T he employees of the Orion bus plant in Oriskany got the word last week. The Daimler Corporation of Germany will close the plant for good within one year. An estimated 450 people will no longer work there.
Dale Davis has been working at Orion for 13 years. He told CNY Central's Jim Kenyon, "It's gloomy, everyone's depressed over the shut down after all this time...it means it will be harder to feed my family. I'm not looking forward to being with all the millions of people looking for jobs."
W orkers say they're not hearing much from their managers about severance pay nor how the shutdown will be handled. Oneida County and the New York State Labor Department opened a special office Wednesday to help the Orion workers. It's located at the County's Traffic Safety building which is next door to the plant. Today the office consisted of one worker with a laptop, but soon it will be staffed with four people to help workers with unemployment benefits, job searches, training and educational opportunities.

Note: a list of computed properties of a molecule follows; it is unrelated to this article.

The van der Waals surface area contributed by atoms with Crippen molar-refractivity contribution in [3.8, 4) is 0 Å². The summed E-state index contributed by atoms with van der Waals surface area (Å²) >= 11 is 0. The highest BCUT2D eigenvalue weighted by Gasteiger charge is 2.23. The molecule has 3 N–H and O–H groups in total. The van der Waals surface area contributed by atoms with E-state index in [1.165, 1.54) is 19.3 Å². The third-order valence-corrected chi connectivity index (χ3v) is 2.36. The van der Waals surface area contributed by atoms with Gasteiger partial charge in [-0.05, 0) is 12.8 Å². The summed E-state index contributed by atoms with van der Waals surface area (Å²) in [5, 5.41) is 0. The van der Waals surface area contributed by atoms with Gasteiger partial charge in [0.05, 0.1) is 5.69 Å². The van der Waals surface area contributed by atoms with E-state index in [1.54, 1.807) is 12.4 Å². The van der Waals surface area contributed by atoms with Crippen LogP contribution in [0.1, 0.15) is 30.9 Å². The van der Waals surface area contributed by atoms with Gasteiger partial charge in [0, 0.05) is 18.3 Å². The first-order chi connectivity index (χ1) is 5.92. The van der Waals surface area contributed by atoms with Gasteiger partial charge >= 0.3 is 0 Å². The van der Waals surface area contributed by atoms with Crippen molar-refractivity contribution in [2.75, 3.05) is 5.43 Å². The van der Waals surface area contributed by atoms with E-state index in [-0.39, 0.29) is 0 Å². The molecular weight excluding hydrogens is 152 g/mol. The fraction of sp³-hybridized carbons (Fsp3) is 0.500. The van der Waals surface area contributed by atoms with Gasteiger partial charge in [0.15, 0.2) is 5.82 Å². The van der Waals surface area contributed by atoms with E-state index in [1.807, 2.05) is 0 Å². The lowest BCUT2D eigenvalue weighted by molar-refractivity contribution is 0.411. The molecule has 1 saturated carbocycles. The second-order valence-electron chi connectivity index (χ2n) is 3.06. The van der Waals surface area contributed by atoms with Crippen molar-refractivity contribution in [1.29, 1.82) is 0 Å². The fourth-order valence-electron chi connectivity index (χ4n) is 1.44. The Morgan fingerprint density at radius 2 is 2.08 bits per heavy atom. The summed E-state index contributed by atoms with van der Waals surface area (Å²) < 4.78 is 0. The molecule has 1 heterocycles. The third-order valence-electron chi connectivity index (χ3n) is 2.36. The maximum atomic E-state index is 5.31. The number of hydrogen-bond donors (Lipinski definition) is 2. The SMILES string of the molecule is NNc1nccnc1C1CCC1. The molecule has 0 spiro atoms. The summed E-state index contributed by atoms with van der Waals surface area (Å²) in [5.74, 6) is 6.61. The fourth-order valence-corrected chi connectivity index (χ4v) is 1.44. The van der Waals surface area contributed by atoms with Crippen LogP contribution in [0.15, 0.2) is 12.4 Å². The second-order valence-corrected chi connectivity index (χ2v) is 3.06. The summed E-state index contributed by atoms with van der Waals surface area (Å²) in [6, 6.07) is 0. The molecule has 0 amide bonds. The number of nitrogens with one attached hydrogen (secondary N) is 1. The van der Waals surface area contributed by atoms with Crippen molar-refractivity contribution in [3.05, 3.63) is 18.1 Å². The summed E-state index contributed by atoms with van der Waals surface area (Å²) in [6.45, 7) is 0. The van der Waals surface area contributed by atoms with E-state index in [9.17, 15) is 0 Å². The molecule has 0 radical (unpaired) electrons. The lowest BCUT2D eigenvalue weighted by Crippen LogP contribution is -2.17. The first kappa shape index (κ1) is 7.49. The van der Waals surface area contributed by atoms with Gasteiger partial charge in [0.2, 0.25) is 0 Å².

A lice Savino of the Workforce Investment Board says there are local companies looking for skilled workers. "This is a transition period where you look at what happened, mourn that loss and then assess your skill level and what you want to do for the rest of your life." Savino said.
O neida County Executive Anthony Picente says officials are still trying to assess the full economic impact of the Orion bus plant closing. Picente says there are a number of local companies that supply parts and services to the plant including a graphics company that he says stands to lose a million dollars a year. The ripple effect goes as far as Capri Pizzeria where Tony Rendazzo says he stands to lose $70 to $100 a day in food deliveries. "It's going to affect all the businesses around here locally, plus these guys...what are they going to do." Rendazzo said.
T he Orion bus workers are asking themselves the same question. What are they going to do? Most have less than a year to find an answer.